Group 1 Automotive, Inc. (GPI)

GPI 
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Industry: Consumer Durables
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Group 1 Automotive, Inc. (GPI)

Q4 2009 Earnings Call

February 11, 2010 10:00 AM EST

Executives

Pete DeLongchamps – VP, Manufacture Relations and Public Affairs

Earl Hesterberg – President and CEO

John Rickel – SVP and CFO

Analysts

Elizabeth Lane – Bank of America/Merrill Lynch

Matthew Fassler – Goldman Sachs

Rick Nelson – Stephens

Derrick Wenger – Jefferies & Co.

Matt Nemer – Wells Fargo Securities

Scott Stember – Sidoti & Company

Charles Vetter [ph] – KeyBanc

Presentation

Operator

Good morning, ladies and gentlemen, and welcome to the Group 1 Automotive Incorporated fourth quarter 2009 earnings call. Please be advised that this call is being recorded.

I would now like to turn the conference call over to Mr. DeLongchamps, Vice President of Manufacture Relations and Public Affairs. Please go ahead, sir.

Pete DeLongchamps

Thank you, Karen, and good morning, everyone, and welcome to today's call. Before we start, I would like to make some brief comments and remarks about forward-looking statements and the use of non-GAAP financial measures. Except for historical information mentioned during the conference call, statements made by management of Group 1 Automotive are forward-looking statements that are made pursuant to the Safe Harbor provisions of the Private Securities Litigation Reform Act of 1995.

Forward-looking statements involve both known and unknown risks and uncertainties, which may cause the company's actual results in future periods to differ materially from forecasted results. Those risks include, but are not limited to risks associated with pricing, volume, and the conditions of markets. Those and other risks are described in the company's filings with the Securities and Exchange Commission over the last 12 months. Copies of these filings are available from both the SEC and the company.

In addition, certain non-GAAP financial measures as defined under SEC rules may be discussed on this call. As required by applicable SEC rules, the company provides reconciliations of any such non-GAAP financial measures to the most directly comparable GAAP measures on its website.

Participating on today’s call Earl Hesterberg, our President and Chief Executive Officer; John Rickel, our Senior Vice President and Chief Financial Officer; Lance Parker, our Vice President and Corporate Controller; and myself.

I would now like to hand the call over to Earl. Thank you very much.

Earl Hesterberg

Thanks, Pete, and good morning, everyone. Let me start with some comments on the full year. This past year was one of the most challenging in recent memory for the automotive industry. At Group 1, we saw a 20% decrease in total revenues versus the prior year, including a 25% drop in new vehicle revenues and a 15% decline in used vehicle revenues.

One of the strengths of our operating model was shown through the relative stability of our high-margin parts and service business where revenues were only down 3.8%. The second strength of our model was highlighted by our ability to quickly adjust our cost base. In late 2008, we began lowering our cost base in preparation for this extremely challenging business environment.

Thanks to the hard work of our field management team and effort and sacrifices made by every employee in our company, we were able to reduce cost by over $118 million. This exceeded our goal which was a $120 million target based on a 10-million unit industry. But the final industry sales number at 10.4 million, a $118 million plus cost reduction, exceeded our objectives and was the key factor to remaining solidly profitable in 2009.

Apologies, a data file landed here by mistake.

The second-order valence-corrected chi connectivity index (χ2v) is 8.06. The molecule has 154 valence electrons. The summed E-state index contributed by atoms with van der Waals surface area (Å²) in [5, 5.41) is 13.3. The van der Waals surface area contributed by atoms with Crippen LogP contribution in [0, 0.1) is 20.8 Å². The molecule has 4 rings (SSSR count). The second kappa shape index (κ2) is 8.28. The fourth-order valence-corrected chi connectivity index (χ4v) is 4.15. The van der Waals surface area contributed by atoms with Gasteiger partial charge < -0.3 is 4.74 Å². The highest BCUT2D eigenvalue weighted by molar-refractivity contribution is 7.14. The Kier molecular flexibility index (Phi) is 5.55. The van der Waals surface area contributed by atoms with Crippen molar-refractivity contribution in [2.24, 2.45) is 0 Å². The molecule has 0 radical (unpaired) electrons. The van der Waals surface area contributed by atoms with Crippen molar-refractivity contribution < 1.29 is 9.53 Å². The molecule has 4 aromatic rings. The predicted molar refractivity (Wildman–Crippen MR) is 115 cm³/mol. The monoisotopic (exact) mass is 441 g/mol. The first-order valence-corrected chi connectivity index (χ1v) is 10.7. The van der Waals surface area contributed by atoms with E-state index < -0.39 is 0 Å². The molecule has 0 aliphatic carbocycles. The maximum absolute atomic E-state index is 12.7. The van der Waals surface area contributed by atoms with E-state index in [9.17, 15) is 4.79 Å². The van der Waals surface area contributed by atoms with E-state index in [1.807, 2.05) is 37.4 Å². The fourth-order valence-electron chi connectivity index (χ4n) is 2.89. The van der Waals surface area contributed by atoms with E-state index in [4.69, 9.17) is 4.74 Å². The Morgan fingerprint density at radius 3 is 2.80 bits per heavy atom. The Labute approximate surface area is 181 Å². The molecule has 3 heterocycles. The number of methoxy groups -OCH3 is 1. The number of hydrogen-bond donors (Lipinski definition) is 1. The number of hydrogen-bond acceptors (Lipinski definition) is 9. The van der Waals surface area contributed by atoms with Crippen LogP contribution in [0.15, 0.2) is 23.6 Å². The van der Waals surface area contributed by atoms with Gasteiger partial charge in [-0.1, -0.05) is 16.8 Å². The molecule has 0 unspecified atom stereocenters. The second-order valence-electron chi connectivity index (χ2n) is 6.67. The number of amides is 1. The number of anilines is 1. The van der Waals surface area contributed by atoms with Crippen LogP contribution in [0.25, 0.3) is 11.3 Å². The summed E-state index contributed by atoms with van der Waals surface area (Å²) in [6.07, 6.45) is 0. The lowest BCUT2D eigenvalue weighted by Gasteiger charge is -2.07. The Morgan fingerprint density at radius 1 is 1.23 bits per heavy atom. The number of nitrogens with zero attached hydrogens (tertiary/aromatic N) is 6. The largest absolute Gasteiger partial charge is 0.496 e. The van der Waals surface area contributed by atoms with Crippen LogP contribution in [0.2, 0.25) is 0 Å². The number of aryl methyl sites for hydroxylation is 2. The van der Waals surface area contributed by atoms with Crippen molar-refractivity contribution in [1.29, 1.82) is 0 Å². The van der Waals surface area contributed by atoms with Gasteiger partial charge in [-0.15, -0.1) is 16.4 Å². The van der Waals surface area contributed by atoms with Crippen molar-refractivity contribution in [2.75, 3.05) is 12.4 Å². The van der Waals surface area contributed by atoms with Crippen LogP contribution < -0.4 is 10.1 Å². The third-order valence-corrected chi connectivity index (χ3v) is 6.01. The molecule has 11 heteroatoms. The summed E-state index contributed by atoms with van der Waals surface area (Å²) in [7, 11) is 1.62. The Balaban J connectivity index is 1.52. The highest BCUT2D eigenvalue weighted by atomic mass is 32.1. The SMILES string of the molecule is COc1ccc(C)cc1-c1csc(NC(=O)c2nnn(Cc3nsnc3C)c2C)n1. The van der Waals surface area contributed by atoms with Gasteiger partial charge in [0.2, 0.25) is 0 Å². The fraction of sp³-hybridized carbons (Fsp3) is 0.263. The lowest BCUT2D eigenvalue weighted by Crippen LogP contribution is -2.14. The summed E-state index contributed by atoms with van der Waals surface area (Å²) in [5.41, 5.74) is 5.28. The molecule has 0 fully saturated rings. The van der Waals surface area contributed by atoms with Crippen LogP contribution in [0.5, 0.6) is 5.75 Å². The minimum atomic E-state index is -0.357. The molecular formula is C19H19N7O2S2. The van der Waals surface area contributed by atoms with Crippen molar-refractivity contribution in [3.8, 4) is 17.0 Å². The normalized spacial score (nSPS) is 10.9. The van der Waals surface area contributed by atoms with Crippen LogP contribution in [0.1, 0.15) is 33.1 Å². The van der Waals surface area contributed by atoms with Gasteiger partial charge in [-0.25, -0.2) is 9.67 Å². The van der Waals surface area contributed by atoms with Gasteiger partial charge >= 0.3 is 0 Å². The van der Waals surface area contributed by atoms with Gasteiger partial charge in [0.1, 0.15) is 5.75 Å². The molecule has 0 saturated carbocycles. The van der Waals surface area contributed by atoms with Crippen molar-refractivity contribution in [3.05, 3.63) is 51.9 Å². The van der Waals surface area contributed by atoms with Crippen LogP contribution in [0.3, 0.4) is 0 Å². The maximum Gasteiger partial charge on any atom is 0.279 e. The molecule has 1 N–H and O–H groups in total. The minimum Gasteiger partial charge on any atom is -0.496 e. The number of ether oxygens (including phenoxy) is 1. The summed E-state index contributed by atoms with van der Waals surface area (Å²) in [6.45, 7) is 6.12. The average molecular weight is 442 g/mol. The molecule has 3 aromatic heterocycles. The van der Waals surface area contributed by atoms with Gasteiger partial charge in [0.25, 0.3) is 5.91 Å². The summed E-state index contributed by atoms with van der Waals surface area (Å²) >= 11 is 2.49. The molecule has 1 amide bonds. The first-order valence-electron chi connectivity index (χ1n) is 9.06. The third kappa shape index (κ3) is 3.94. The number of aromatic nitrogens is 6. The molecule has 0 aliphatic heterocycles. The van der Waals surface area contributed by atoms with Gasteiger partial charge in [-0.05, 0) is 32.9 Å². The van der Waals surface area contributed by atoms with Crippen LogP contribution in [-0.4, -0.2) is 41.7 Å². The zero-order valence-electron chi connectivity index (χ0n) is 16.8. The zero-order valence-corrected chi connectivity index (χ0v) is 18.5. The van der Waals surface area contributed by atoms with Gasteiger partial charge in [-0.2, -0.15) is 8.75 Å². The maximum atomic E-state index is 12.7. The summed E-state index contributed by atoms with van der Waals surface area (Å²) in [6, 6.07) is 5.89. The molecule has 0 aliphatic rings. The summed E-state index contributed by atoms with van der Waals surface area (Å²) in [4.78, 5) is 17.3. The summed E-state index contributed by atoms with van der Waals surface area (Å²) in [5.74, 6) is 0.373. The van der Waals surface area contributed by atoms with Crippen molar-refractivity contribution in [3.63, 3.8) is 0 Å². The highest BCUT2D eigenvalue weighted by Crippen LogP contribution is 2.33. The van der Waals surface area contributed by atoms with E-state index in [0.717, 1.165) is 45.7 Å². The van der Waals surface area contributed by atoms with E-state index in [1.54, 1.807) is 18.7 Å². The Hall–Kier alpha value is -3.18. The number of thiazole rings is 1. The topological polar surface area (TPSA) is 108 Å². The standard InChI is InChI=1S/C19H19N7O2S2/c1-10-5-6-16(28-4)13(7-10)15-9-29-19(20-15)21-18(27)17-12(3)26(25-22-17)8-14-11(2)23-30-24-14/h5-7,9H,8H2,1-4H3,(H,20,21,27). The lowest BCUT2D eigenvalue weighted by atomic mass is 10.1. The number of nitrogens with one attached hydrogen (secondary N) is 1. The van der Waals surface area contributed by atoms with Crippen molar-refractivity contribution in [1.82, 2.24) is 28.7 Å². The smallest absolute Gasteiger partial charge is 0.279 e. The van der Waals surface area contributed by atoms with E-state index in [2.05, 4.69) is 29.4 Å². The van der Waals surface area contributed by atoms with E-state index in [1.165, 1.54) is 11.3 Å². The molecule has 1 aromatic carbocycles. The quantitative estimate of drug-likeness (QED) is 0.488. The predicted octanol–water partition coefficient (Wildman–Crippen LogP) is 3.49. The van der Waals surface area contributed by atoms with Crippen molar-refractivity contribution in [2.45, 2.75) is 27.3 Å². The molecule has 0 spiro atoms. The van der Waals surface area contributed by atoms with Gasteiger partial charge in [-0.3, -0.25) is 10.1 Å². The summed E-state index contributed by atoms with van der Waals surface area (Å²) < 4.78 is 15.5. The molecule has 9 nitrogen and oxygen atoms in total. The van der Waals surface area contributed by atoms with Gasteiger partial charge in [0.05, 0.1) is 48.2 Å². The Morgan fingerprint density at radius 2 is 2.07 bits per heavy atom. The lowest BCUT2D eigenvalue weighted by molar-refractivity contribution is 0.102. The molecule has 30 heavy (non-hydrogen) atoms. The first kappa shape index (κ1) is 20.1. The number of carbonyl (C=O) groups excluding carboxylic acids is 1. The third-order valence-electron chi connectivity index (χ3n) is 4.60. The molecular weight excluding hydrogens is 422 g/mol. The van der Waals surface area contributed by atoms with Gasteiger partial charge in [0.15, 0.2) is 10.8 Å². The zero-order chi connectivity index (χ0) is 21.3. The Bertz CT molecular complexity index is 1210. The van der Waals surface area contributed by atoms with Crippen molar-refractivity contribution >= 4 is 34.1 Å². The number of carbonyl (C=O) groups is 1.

We believe that many of our cost reduction and efficiency improvement actions have made us a more streamlined efficient company that is ready to reap the benefit of improving volumes going forward. These actions should allow us to deliver results above historical levels as volumes return.

One benefit from this recession is the opportunity to prove the strength of the automotive retailing model. This is the first recession that has affected the automotive retailing industry since the automotive retailing groups went public more than 10 years ago. And it’s given us the opportunity to prove what we have been saying for years about the stability, flexibility, and resiliency of our business model.

During this past year of economic turmoil, we improved our gross margin by 90 basis points as a relative stability in the parts and service business delivered an improved revenue mix. We decreased SG&A as a percent of gross profit by 80 basis points as the flexibility of the cost structure was demonstrated. We remained profitable on an operating basis in each quarter, and we generated a positive cash flow from operations, and strengthened our balance sheet by paying down more than $110 million of non-core plant related debt. In short, we have now proven that our business model works across a wide range of economic conditions.

Turning to the fourth quarter, new vehicle sales were slightly stronger than expected. According to J.D. Powers, the full-year SAAR came in at 10.4 million units, which was more than the 10.2-million level we predicted in October. We believe that part of the stronger fourth quarter new car demand was a result of customers switching from late model used vehicles to new as price relativities change due to used vehicle evaluations increasing significantly during the course of the year.

The monthly payment difference between new and used vehicle purchases was further reduced in the quarter as a number of manufacturers introduced aggressive lease incentives. Some of the new vehicle strength came at the expense of our used vehicle business as opposed through a significant uplift in retail traffic.

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